Dale Tuggy

Dale Tuggy is Professor of Philosophy at the State University of New York at Fredonia, where he teaches courses in analytic theology, philosophy of religion, religious studies, and the history of philosophy.

4 Comments

  1. Benjamin Scott
    August 12, 2017 @ 12:40 am

    Stop talking about all this or I’ll tell the authorities! And the mob will cry out, “burn heretics, burn!” Don’t you know that only the powerful and coercive, elite Christian rulers and authorities have the natural ability to understand the words of the humble and meek Jesus? Whoever said that power corrupts must have been a weakling. Who ever said that the cross shows that the weakness of God is stronger than man’s power, was a fool. Whoever said that the greatest would be the servant of all was obviously mistaken, for that’s not how the world works, it’s not how the Church works, and that’s not how history works. It’s not how Christian society works. And Christian society is important! Are you trying to destroy the empire that history and bloodshed has built? Don’t you know that the Church is more important than any of its members. The Church must leave the 1 and stick with the 99 if it is to survive the gates of hell. The one must be sacrificed if necessary. It’s the safe and secure authority of the historic Church which tells us what to say about God. This alone excuses us from having to do the work of thinking about what it all might mean. Rest in ignorance, for in ignorance there is rest. Dissent means punishment.

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    • Mario Stratta
      August 12, 2017 @ 3:33 am

      Rest in ignorance, for in ignorance there is rest. Dissent means punishment.

      … Ignorance is Strength …
      … War is Peace …
      … Freedom is Slavery …

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  2. Paul Peterson
    August 10, 2017 @ 11:13 pm

    “For a great many people all the metaphysical fireworks pretty much boil down to this: sometimes they think that Jesus just is God himself, and sometimes they think God is someone and Jesus is someone else, that is, that they are two different beings.”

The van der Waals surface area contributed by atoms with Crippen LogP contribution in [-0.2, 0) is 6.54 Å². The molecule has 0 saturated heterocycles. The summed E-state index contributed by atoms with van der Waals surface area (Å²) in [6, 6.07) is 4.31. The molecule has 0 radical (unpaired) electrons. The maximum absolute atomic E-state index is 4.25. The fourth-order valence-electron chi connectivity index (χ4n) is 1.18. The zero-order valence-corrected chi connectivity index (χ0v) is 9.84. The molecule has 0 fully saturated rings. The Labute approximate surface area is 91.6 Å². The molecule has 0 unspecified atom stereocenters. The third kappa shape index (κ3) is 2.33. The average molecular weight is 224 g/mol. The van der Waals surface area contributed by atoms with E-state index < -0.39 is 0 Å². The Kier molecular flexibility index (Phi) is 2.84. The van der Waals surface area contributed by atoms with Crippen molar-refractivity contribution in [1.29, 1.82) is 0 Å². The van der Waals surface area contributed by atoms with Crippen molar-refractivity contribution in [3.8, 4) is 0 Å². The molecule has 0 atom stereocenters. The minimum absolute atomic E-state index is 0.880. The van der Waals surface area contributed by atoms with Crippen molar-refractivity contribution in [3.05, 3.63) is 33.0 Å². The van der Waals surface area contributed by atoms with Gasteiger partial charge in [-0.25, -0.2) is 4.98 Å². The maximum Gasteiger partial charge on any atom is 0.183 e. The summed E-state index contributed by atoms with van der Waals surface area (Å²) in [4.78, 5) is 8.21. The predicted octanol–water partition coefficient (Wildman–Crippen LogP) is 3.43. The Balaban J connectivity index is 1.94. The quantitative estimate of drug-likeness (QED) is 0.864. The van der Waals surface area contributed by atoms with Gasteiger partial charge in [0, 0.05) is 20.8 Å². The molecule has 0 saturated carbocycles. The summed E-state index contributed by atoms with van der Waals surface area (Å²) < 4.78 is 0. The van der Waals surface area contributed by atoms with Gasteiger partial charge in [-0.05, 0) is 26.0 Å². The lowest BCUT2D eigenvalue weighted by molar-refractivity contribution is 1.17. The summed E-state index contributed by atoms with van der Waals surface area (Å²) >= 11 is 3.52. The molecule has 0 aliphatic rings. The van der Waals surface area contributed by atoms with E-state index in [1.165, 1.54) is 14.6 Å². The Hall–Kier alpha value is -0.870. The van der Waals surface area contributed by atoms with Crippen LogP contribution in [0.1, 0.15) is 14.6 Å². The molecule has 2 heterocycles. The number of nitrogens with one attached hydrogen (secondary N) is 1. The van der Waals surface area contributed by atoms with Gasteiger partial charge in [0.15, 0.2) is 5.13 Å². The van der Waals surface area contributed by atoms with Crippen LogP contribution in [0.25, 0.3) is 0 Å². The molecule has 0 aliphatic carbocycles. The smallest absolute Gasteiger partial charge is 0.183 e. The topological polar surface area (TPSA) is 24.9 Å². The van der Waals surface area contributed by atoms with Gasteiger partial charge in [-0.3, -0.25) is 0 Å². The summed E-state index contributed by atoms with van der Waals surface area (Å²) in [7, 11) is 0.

Nailed it.

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  3. Mario Stratta
    August 10, 2017 @ 3:35 am

    The thing about Trinity theories is that no matter how elaborate  they become, people still pick up the Bible and end up thinking along unitarian lines.

    Of course, that entirely depends on what one means by “unitarian” and, as we all know by now, “unitarianism” is a rather broad concept, that embraces Socinus, at one extreme, and … Origen at the other.

    For a great many people all the metaphysical fireworks pretty much boil down to this: sometimes they think that Jesus just is God himself, and sometimes they think God is someone and Jesus is someone else, that is, that they are two different beings.

    Perhaps Paul has some responsibility in causing this confusion, when he says:

    But to us [there is but] one God, the Father, of whom [are] all things, and we in him; and one Lord Jesus Christ, by whom [are] all things, and we by him. (1 For 8:6 – KJB)

    It’s an interesting question why this [that the homoousion of Nicea 325 became all-important] happened, but it’s a question that presses on everyone, not simply on the unitarian.

    Of course it was all-important! Here are two clues. The homoousion was the ONLY formula that the conciliar fathers could find that would obtain the wanted result, that is excluding the Arians from subscribing to the Creed decreed at Nicea. At least equally important is that the homoousion had been proposed personally by Emperor Constantine (probably based on his deed familiarity with Hermeticism)

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